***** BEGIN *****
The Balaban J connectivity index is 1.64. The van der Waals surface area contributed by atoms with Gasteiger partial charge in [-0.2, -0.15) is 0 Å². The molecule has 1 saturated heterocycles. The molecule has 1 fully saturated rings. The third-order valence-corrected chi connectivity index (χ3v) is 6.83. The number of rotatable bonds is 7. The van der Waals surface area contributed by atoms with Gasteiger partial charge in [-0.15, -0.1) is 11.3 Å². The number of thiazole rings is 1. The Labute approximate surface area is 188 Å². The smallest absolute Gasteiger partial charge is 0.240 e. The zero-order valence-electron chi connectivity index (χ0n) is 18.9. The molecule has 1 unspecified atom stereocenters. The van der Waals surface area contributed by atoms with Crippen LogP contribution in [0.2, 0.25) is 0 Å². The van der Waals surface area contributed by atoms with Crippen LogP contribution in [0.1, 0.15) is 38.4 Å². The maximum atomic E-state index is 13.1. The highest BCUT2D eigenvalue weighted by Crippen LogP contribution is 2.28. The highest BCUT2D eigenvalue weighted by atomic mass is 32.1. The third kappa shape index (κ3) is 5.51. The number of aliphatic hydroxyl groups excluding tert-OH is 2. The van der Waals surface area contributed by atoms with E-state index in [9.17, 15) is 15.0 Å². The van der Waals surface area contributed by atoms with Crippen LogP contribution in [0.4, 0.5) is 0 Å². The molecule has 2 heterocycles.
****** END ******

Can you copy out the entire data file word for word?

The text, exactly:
The Balaban J connectivity index is 1.64. The van der Waals surface area contributed by atoms with Gasteiger partial charge in [-0.2, -0.15) is 0 Å². The molecule has 1 saturated heterocycles. The molecule has 1 fully saturated rings. The third-order valence-corrected chi connectivity index (χ3v) is 6.83. The number of rotatable bonds is 7. The van der Waals surface area contributed by atoms with Gasteiger partial charge in [-0.15, -0.1) is 11.3 Å². The number of thiazole rings is 1. The Labute approximate surface area is 188 Å². The smallest absolute Gasteiger partial charge is 0.240 e. The zero-order valence-electron chi connectivity index (χ0n) is 18.9. The molecule has 1 unspecified atom stereocenters. The van der Waals surface area contributed by atoms with Crippen LogP contribution in [0.2, 0.25) is 0 Å². The van der Waals surface area contributed by atoms with Crippen LogP contribution in [0.1, 0.15) is 38.4 Å². The maximum atomic E-state index is 13.1. The highest BCUT2D eigenvalue weighted by Crippen LogP contribution is 2.28. The highest BCUT2D eigenvalue weighted by atomic mass is 32.1. The third kappa shape index (κ3) is 5.51. The number of aliphatic hydroxyl groups excluding tert-OH is 2. The van der Waals surface area contributed by atoms with E-state index in [9.17, 15) is 15.0 Å². The van der Waals surface area contributed by atoms with Crippen LogP contribution in [0.4, 0.5) is 0 Å². The molecule has 2 heterocycles.